Stateline woman riding high after finishing 2nd in Tahoe Rim Trail Endurance Run 100 mile race
The Tahoe Rim Trail Endurance (TRT) Race usually has hundreds of runners participate each year, many of them international, but several local athletes have been picking up the pace and showing that Tahonians can endure with the best of them.
One of these athletes is Lyndsey Bednar, of Stateline. Bednar, along with South Lake Tahoe’s Ryan Weibel, were two of the top finishers at the July 15-16 TRT Endurance Run. With a time of 27:05:18, Bednar ran her way to second place in the women’s 100 mile race and Weibel took first in the men’s 100 miler. The TRT race is divided into a 25 mile, 50 mile or 55K (34 miles) route that runners can participate in.
“I didn’t know at all throughout the race how I was doing,” said Bednar. “I told all of my pacers and my crew to not let me know because I knew that could affect my race. I didn’t know until I reached the finish line that I had gotten second place. I was so overwhelmed with emotion; I couldn’t believe it. It was a pretty big shock to know that I did so well among all of these amazing runners.”
According to Bednar, she has ran other endurance races, including placing second in a previous TRT 50 miler, but this was her first attempt at 100 miles. Bednar said she’s a competitive person when it comes to running, but she wasn’t really sure what the result would be in such a long race.
“I do go into a lot of races with the goal to win, just because that’s my competitive personality …” said Bednar. “I did want to do well so it was in the back of my mind. Mostly, I just wanted to finish.”
The 33-year-old Bednar said that she’s been a marathon runner for only about five years and that she’s slowly worked her way up to running 100 miles. “I just started doing marathons in 2012,” said Bednar. “My brother called me up and asked if I wanted to run a marathon, so I said ‘yeah, let’s do it.’ Later I qualified for [the Boston Marathon] and it escalated from there.”
Bednar said she started picking up more marathons after the first couple, but didn’t do any trail running until moving to the region from Ohio. “I moved out here five years ago from Ohio and that’s when I got into trail running,” said Bednar. “My friend from the valley asked if I wanted to go on a trail run, and at the time I didn’t really know much about trail running. I ended up doing a marathon down in the valley and eventually picking up different trail traces. I somehow ended up doing 100 miles, which I still can’t believe I did.”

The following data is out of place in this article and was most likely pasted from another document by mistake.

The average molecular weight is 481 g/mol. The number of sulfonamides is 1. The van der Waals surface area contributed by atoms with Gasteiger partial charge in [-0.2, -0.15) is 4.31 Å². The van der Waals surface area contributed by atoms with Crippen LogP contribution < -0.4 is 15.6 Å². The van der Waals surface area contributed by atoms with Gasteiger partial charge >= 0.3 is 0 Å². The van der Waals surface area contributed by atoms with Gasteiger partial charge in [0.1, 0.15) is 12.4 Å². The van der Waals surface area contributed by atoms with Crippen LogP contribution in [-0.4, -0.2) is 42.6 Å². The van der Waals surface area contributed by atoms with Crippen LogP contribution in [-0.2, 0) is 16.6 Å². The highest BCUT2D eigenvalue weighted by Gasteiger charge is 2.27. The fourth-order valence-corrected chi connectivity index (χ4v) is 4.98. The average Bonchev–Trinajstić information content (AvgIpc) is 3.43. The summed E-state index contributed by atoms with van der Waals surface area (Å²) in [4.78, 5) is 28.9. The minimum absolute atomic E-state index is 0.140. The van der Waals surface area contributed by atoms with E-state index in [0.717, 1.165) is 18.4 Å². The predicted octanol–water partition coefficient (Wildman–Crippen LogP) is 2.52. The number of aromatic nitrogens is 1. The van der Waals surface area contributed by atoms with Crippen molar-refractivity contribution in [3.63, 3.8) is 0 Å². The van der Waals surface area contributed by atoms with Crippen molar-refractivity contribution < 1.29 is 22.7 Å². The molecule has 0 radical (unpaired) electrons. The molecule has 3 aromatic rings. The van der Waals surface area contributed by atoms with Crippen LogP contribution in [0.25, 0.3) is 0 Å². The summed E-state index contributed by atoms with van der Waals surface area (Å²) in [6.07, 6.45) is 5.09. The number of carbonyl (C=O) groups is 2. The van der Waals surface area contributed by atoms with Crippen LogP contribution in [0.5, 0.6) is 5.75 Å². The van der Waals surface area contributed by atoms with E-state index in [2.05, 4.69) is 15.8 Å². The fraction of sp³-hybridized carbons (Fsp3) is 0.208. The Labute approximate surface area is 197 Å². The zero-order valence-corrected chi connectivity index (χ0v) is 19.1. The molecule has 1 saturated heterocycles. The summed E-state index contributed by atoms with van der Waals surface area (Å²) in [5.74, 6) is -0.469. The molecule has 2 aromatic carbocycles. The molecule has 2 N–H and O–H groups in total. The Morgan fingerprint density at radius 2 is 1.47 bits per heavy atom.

Anyone who has ran a marathon, let alone a 100 mile marathon, will tell you how much of an accomplishment just finishing is. Bednar said she had some struggles during the race and even thought about forfeiting after a few dozen miles due to fatigue and a foot injury.
“I actually stopped and sat down at mile 34,” she said. “I told everyone at the aid station that I was done. My foot was really hurting and I thought I couldn’t do it.“
Bednar explained that with a little encouragement from the volunteers at the aid stations and her pacers, she started to finish the race, little by little. “The volunteers at the aid stations are phenomenal,” said Bednar. “They don’t let you quit — at all. I sat there for a while, but then I was up out of the chair and moving to the next aid station.”
Bednar said that she somehow found the determination to make small progressions and those progressions eventually turned into her finishing the race. “When I got to mile 50, I was feeling better and back in good spirits,” she said. “It’s amazing how your mind changes.”
Bednar said she doesn’t have any plans to compete in any endurance races for the rest of the year, but that her focus for next year is to run a marathon in 2 hours and 45 minutes or less.
“I’m going to take it easy for fall,” she said. “I told myself I wasn’t going to run any races, but I do keep looking at some that I’d like to do. We’ll see if I stick to my plan of relaxing. My big goal for next year is to run a 2:45 marathon, which is the Olympic qualifying standard, then I could go to the Olympic trials.”
Support Local Journalism
Support Local Journalism
Readers around the Lake Tahoe Basin and beyond make the Tahoe Tribune's work possible. Your financial contribution supports our efforts to deliver quality, locally relevant journalism.
Now more than ever, your support is critical to help us keep our community informed about the evolving coronavirus pandemic and the impact it is having locally. Every contribution, however large or small, will make a difference.
Your donation will help us continue to cover COVID-19 and our other vital local news.
Start a dialogue, stay on topic and be civil.
If you don't follow the rules, your comment may be deleted.
User Legend: Moderator Trusted User